Alexander pope essay on criticism online dating updating slackware 13
The doctrine of a world-soul in a highly abstract form is met with as early as the eighth century before Christ, when we find it described as "the unseen seer, the unheard hearer, the unthought thinker, the unknown knower, the Eternal in which space is woven and which is woven in it." In Greece, on the other hand, the first essays of philosophy took a positive and somewhat materialistic direction, inherited from the pre-philosophic age, from Homer and the early Greek religion.
In Homer, while the distinction of soul and body is recognized, the soul is hardly conceived as possessing a substantial existence of its own.
If there be a life after death, clearly the agent or subject of our vital activities must be capable of an existence separate from the body.
The belief in an animating principle in some sense distinct from the body is an almost inevitable inference from the observed facts of life.
Even uncivilized peoples arrive at the concept of the soul almost without reflection, certainly without any severe mental effort.
The mysteries of birth and death, the lapse of conscious life during sleep and in swooning, even the commonest operations of imagination and memory, which abstract a man from his bodily presence even while awake-all such facts invincibly suggest the existence of something besides the visible organism, internal to it, but to a large extent independent of it, and leading a life of its own.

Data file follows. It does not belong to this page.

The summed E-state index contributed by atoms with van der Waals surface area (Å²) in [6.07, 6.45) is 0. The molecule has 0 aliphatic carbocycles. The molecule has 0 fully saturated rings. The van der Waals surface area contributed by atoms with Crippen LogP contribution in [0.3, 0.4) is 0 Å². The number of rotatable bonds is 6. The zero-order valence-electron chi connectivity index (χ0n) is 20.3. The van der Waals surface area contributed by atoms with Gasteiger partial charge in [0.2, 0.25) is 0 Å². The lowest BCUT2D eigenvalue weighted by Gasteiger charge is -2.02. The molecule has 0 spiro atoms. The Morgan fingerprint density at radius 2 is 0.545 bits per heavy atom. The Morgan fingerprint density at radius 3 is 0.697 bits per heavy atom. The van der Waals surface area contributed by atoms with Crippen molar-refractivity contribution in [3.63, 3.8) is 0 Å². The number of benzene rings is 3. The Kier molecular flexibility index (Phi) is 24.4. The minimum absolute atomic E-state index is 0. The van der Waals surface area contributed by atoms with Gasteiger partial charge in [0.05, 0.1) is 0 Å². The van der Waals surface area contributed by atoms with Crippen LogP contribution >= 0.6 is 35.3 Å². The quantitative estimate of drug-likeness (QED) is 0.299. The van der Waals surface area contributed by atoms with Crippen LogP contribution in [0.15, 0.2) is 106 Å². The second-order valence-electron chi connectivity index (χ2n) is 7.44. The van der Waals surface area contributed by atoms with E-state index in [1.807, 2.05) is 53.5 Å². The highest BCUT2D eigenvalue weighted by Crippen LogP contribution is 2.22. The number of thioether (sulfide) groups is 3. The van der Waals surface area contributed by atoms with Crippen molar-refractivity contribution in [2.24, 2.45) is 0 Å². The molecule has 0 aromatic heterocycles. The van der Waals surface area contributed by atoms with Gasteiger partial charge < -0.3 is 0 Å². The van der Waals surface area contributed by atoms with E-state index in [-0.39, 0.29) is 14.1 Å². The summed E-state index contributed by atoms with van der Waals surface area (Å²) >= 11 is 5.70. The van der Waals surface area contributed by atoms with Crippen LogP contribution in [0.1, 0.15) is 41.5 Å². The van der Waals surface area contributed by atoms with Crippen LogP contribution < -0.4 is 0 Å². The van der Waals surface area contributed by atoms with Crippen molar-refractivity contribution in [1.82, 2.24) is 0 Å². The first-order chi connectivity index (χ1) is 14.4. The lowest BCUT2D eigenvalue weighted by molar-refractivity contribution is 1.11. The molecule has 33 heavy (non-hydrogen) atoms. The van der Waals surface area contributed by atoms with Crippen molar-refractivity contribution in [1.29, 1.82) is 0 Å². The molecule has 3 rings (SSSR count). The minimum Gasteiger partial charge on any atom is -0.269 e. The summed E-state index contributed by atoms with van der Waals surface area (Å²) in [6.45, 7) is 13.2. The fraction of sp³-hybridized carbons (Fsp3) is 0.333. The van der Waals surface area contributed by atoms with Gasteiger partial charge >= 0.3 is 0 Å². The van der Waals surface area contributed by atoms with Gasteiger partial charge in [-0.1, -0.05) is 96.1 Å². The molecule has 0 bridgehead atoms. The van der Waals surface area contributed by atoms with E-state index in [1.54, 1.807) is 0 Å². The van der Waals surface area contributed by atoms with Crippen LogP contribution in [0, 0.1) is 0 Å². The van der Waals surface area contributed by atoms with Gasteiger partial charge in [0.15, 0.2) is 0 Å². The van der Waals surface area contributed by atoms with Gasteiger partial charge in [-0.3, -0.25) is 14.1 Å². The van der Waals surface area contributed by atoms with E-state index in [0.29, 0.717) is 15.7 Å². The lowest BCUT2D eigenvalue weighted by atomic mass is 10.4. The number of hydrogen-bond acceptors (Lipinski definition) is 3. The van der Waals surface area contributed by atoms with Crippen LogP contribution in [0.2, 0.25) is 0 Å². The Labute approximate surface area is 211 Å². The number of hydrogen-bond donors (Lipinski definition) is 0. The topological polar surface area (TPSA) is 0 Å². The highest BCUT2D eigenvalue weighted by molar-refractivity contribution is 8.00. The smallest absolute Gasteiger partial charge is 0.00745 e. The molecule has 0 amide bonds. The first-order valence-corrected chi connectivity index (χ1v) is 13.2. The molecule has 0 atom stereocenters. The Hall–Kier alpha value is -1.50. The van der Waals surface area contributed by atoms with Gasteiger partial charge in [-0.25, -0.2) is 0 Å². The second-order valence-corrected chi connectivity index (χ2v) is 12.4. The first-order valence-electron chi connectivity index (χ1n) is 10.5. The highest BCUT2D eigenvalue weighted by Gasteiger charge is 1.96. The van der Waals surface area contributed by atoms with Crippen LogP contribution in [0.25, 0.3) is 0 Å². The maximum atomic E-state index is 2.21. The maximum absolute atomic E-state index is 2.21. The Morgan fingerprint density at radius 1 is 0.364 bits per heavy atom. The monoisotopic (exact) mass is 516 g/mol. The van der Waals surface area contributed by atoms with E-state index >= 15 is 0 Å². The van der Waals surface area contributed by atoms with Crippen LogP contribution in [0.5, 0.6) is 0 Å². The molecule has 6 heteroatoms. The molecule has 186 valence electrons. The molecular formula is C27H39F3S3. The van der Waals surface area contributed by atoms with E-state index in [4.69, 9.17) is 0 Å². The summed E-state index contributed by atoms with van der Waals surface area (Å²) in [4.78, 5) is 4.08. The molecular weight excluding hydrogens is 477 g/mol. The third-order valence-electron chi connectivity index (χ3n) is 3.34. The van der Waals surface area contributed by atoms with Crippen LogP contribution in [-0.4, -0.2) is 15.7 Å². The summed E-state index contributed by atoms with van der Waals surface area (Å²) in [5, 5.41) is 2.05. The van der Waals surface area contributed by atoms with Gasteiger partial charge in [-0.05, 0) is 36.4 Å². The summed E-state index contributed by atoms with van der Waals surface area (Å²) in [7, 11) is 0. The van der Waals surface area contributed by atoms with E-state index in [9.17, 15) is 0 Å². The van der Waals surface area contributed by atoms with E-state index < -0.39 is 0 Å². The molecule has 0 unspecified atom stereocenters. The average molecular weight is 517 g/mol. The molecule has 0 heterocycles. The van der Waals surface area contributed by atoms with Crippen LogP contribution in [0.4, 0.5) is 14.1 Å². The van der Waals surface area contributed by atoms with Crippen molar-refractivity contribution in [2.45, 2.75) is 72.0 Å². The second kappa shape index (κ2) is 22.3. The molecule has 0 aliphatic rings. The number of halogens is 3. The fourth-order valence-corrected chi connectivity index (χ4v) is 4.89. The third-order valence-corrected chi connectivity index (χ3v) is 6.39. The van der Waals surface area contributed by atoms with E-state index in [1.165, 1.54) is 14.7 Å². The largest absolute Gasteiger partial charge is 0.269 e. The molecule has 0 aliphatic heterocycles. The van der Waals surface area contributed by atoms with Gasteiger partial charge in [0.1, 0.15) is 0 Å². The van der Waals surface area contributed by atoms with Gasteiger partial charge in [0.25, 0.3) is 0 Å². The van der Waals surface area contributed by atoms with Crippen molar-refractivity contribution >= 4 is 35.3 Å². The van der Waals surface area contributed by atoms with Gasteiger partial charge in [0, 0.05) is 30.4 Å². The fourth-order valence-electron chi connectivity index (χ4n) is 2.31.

Various theories as to the nature of the soul have claimed to be reconcilable with the tenet of immortality, but it is a sure instinct that leads us to suspect every attack on the substantiality or spirituality of the soul as an assault on the belief in existence after death.
The soul may be defined as the ultimate internal principle by which we think, feel, and will, and by which our bodies are animated.
The Pythagoreans taught that the soul is a harmony, its essence consisting in those perfect mathematical ratios which are the law of the universe and the music of the heavenly spheres.It is composed of two elements, one an element of "sameness" ( tauton ), corresponding to the universal and intelligible order of truth, and the other an element of distinction or "otherness" ( thateron ), corresponding to the world of sensible and particular existences.The individual human soul is constructed on the same plan.Theology, physics, and mental science were not as yet distinguished.It is only with the rise of dialectic and the growing recognition of the problem of knowledge that a genuinely psychological theory became possible.
Severed from the body, it is a mere shadow, incapable of energetic life.